Omnichannel retail strategy: where to go?

On the one hand, there’s no end to the online boom in sight. In fact, the "attack" on stationary retail has only just begun. GfK studies show that e-Commerce is rapidly gaining ground in categories that were previously little affected, such as the furniture trade. At the same time, the online growth curve has plateaued in industries such as clothing, where it is already very high.

On the other hand, there’s still a large opportunity for brick and mortar retailers to win over consumers: 50% of super-connected consumers in 25 key markets worldwide state that experiences are more important than possessions. By designing their stores as social venues while transmitting intensive brand and product experiences, retailers and manufacturers can kill two birds with one stone. They absorb the irritating showrooming trend and they optimize one of their omnichannel retail strategy’s key pillars.

So, let’s look at some global players along with the omnichannel ideas they’ve developed and ultimately, launched – with success, as shown by customers’ feedback.

Consumer electronics – best practice

With 70%, consumer electronics is the category that ranks first in the world in terms of consumers’ shopping activities, both online and in bricks and mortar stores. People go to shops to check out and get a feel for smartphones, tablets and MP3 players. But instead of buying in-store, they look for a better deal online – and often purchase another brand in the end. Too many consumer electronics brands still fail in keeping both existing and potential customers within their brand universe across channels.

Samsung, for example, had to accelerate growth by moving beyond excellent engineering to create an emotional connection with consumers. Their products were outstanding. But the marketing challenge was to move beyond technical features to emotional benefits. They were forced to adjust their brand experience – for each channel. After conducting some market research, they brought the best elements of the Samsung flagship brand stores to their retail customers in Europe and the US. Now, South Korean high-tech store design, for example, can be experienced in the new branded Samsung experience shops in Best Buy and Verizon stores.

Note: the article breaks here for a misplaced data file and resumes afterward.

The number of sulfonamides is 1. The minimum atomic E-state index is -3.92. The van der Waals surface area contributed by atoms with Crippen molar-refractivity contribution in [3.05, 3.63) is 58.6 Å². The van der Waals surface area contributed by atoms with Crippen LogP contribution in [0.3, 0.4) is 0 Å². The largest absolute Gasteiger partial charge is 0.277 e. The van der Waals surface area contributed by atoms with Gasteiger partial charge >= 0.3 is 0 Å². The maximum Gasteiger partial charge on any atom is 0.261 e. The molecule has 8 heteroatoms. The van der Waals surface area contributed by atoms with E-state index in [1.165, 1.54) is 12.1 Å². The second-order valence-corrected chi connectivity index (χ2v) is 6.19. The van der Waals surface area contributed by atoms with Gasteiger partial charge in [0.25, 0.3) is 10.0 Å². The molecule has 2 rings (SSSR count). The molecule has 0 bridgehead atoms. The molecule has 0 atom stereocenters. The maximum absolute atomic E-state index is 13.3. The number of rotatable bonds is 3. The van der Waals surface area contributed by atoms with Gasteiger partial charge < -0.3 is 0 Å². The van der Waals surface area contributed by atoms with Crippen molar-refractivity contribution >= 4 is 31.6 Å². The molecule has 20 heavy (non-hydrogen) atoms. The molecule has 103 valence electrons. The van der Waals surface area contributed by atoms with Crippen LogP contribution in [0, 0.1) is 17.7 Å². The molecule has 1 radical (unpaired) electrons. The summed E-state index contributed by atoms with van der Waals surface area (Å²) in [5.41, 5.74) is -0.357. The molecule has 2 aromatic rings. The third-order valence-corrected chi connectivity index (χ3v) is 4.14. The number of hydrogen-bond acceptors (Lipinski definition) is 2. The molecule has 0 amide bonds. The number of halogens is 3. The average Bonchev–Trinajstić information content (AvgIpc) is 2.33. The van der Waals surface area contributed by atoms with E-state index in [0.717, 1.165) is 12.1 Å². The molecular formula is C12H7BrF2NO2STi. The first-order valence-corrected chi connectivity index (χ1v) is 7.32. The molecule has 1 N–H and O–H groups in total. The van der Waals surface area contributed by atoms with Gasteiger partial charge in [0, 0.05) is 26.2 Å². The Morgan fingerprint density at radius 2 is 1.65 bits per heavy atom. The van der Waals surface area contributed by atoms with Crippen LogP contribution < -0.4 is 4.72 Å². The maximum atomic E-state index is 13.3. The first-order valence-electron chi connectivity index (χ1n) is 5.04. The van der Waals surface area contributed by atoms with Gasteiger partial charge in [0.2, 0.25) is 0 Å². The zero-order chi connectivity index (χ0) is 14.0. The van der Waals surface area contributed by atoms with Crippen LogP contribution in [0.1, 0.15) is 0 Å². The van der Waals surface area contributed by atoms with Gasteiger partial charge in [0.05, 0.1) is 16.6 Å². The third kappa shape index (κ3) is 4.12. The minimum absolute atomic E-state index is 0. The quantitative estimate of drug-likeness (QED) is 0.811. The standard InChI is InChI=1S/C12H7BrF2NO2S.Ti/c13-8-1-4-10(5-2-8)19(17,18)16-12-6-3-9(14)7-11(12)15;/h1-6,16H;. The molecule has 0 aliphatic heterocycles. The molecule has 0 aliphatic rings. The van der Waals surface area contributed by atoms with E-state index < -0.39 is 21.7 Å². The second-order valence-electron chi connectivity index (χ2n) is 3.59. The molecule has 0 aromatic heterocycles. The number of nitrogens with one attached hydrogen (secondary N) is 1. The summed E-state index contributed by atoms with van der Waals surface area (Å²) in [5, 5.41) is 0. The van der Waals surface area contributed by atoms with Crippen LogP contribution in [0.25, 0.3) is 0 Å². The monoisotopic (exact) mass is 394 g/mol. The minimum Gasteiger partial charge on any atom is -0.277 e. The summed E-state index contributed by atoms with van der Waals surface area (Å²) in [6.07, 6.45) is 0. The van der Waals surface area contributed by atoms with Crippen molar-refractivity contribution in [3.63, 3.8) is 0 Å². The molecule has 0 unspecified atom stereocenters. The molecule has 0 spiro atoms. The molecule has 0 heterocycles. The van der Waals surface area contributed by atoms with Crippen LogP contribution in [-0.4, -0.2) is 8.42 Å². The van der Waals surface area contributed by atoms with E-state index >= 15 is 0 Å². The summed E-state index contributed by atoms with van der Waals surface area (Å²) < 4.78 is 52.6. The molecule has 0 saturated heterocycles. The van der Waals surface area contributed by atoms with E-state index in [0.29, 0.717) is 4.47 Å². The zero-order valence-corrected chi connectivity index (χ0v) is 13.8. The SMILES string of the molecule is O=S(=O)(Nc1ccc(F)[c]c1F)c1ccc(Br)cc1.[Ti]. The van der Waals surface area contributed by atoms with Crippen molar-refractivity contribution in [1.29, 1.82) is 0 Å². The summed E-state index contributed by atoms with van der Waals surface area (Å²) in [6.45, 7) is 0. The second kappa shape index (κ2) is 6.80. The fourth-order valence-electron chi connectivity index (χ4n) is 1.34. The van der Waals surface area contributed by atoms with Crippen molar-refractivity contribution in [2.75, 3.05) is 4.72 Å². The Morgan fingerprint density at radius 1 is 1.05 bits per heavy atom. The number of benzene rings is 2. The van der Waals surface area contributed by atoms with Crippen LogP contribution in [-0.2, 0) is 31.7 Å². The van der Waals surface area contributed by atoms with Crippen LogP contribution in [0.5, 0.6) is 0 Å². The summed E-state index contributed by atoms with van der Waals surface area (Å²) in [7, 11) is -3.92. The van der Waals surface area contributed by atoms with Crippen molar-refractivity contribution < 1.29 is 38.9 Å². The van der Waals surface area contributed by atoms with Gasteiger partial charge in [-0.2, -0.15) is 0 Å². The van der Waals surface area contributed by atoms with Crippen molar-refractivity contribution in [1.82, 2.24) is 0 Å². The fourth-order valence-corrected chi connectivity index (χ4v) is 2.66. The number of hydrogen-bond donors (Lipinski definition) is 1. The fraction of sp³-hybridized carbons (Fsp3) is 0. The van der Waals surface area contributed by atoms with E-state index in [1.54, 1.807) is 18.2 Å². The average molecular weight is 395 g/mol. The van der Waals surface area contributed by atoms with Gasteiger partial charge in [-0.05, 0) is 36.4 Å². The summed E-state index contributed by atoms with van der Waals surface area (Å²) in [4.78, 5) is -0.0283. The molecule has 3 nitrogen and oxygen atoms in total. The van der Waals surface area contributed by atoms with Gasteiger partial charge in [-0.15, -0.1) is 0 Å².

Samsung has since taken omnichannel presence to the next level. It made a major commitment to social media. This sent shoppers flocking to its Facebook and Twitter pages and reinforced its message all around. Based on a sensational explosion in click rates and significantly increased sales, Samsung ultimately decided to expand this emotionally enriched omnichannel sales concept to more retailers and more countries as quickly as possible. Just take a look around to experience Samsung’s refreshed brand universe.

Food and beverage – best practice

While the food and beverage category ranks fairly far behind others when it comes to omnichannel purchase behavior, consumers around the globe feel ready to order and buy food, soft drinks and other kinds of FMCGs online – given the opportunity. Younger consumers in particular will lean more and more towards primarily ordering FMCGs online – at home, on the go or even while in stores. Food and beverage retailers can succeed if they expand their mobile, personalized and connected device offerings. Yihaodian in China is a brilliant example of how digital retail can be organized.